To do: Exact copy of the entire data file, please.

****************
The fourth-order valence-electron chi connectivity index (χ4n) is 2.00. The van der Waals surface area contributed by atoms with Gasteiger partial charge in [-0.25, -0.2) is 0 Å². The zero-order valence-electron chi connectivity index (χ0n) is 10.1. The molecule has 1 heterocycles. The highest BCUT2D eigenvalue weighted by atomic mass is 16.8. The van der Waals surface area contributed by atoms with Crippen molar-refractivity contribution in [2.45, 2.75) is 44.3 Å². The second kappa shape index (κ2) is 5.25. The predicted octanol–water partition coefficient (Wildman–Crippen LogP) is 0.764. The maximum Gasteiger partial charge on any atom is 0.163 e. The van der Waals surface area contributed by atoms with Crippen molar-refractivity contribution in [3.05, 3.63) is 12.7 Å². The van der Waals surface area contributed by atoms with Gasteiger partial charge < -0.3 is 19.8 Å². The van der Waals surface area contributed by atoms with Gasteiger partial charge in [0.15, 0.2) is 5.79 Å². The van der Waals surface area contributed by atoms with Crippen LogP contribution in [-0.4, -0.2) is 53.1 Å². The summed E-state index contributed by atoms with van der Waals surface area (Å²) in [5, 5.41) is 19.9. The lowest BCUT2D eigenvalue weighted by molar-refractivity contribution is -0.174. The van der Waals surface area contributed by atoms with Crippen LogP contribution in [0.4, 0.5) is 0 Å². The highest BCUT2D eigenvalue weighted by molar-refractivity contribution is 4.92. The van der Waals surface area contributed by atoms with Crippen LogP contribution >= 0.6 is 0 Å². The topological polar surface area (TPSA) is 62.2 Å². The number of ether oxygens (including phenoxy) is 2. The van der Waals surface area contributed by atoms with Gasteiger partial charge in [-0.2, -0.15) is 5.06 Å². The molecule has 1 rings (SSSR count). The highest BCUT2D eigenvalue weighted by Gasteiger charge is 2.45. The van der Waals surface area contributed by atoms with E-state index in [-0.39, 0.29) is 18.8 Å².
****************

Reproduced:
The fourth-order valence-electron chi connectivity index (χ4n) is 2.00. The van der Waals surface area contributed by atoms with Gasteiger partial charge in [-0.25, -0.2) is 0 Å². The zero-order valence-electron chi connectivity index (χ0n) is 10.1. The molecule has 1 heterocycles. The highest BCUT2D eigenvalue weighted by atomic mass is 16.8. The van der Waals surface area contributed by atoms with Crippen molar-refractivity contribution in [2.45, 2.75) is 44.3 Å². The second kappa shape index (κ2) is 5.25. The predicted octanol–water partition coefficient (Wildman–Crippen LogP) is 0.764. The maximum Gasteiger partial charge on any atom is 0.163 e. The van der Waals surface area contributed by atoms with Crippen molar-refractivity contribution in [3.05, 3.63) is 12.7 Å². The van der Waals surface area contributed by atoms with Gasteiger partial charge < -0.3 is 19.8 Å². The van der Waals surface area contributed by atoms with Gasteiger partial charge in [0.15, 0.2) is 5.79 Å². The van der Waals surface area contributed by atoms with Crippen LogP contribution in [-0.4, -0.2) is 53.1 Å². The summed E-state index contributed by atoms with van der Waals surface area (Å²) in [5, 5.41) is 19.9. The lowest BCUT2D eigenvalue weighted by molar-refractivity contribution is -0.174. The van der Waals surface area contributed by atoms with Crippen LogP contribution in [0.4, 0.5) is 0 Å². The highest BCUT2D eigenvalue weighted by molar-refractivity contribution is 4.92. The van der Waals surface area contributed by atoms with Crippen LogP contribution >= 0.6 is 0 Å². The topological polar surface area (TPSA) is 62.2 Å². The number of ether oxygens (including phenoxy) is 2. The van der Waals surface area contributed by atoms with Gasteiger partial charge in [-0.2, -0.15) is 5.06 Å². The molecule has 1 rings (SSSR count). The highest BCUT2D eigenvalue weighted by Gasteiger charge is 2.45. The van der Waals surface area contributed by atoms with E-state index in [-0.39, 0.29) is 18.8 Å².